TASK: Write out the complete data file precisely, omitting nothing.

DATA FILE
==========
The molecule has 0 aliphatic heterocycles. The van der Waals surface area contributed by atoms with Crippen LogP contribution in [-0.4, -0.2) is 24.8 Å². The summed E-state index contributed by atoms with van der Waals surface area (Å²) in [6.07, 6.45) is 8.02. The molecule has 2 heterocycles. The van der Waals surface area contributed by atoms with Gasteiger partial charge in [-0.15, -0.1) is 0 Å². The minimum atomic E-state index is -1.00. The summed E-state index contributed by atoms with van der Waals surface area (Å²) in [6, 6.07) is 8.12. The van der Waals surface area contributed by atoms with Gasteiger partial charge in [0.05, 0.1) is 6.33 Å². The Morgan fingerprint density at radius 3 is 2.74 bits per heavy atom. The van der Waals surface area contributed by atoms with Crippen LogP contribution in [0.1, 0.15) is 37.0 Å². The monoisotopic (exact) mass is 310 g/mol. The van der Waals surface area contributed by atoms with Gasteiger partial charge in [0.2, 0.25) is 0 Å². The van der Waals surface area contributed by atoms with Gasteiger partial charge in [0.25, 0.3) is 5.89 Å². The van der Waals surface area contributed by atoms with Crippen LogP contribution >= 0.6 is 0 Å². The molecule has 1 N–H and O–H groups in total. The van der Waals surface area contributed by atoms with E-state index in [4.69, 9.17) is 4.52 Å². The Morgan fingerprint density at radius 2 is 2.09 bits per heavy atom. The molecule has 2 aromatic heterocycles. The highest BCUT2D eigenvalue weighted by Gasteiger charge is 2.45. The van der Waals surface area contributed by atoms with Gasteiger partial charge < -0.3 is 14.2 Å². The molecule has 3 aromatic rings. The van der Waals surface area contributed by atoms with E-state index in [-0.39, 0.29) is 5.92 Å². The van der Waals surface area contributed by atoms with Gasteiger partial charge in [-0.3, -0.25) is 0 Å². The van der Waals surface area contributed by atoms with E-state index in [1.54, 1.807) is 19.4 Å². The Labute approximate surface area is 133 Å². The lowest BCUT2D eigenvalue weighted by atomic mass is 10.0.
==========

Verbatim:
The molecule has 0 aliphatic heterocycles. The van der Waals surface area contributed by atoms with Crippen LogP contribution in [-0.4, -0.2) is 24.8 Å². The summed E-state index contributed by atoms with van der Waals surface area (Å²) in [6.07, 6.45) is 8.02. The molecule has 2 heterocycles. The van der Waals surface area contributed by atoms with Gasteiger partial charge in [-0.15, -0.1) is 0 Å². The minimum atomic E-state index is -1.00. The summed E-state index contributed by atoms with van der Waals surface area (Å²) in [6, 6.07) is 8.12. The van der Waals surface area contributed by atoms with Gasteiger partial charge in [0.05, 0.1) is 6.33 Å². The Morgan fingerprint density at radius 3 is 2.74 bits per heavy atom. The van der Waals surface area contributed by atoms with Crippen LogP contribution in [0.1, 0.15) is 37.0 Å². The monoisotopic (exact) mass is 310 g/mol. The van der Waals surface area contributed by atoms with Gasteiger partial charge in [0.2, 0.25) is 0 Å². The van der Waals surface area contributed by atoms with Gasteiger partial charge in [0.25, 0.3) is 5.89 Å². The van der Waals surface area contributed by atoms with Crippen LogP contribution >= 0.6 is 0 Å². The molecule has 1 N–H and O–H groups in total. The van der Waals surface area contributed by atoms with E-state index in [4.69, 9.17) is 4.52 Å². The Morgan fingerprint density at radius 2 is 2.09 bits per heavy atom. The molecule has 2 aromatic heterocycles. The highest BCUT2D eigenvalue weighted by Gasteiger charge is 2.45. The van der Waals surface area contributed by atoms with Gasteiger partial charge < -0.3 is 14.2 Å². The molecule has 3 aromatic rings. The van der Waals surface area contributed by atoms with E-state index in [-0.39, 0.29) is 5.92 Å². The van der Waals surface area contributed by atoms with Gasteiger partial charge in [-0.3, -0.25) is 0 Å². The van der Waals surface area contributed by atoms with E-state index in [1.54, 1.807) is 19.4 Å². The Labute approximate surface area is 133 Å². The lowest BCUT2D eigenvalue weighted by atomic mass is 10.0.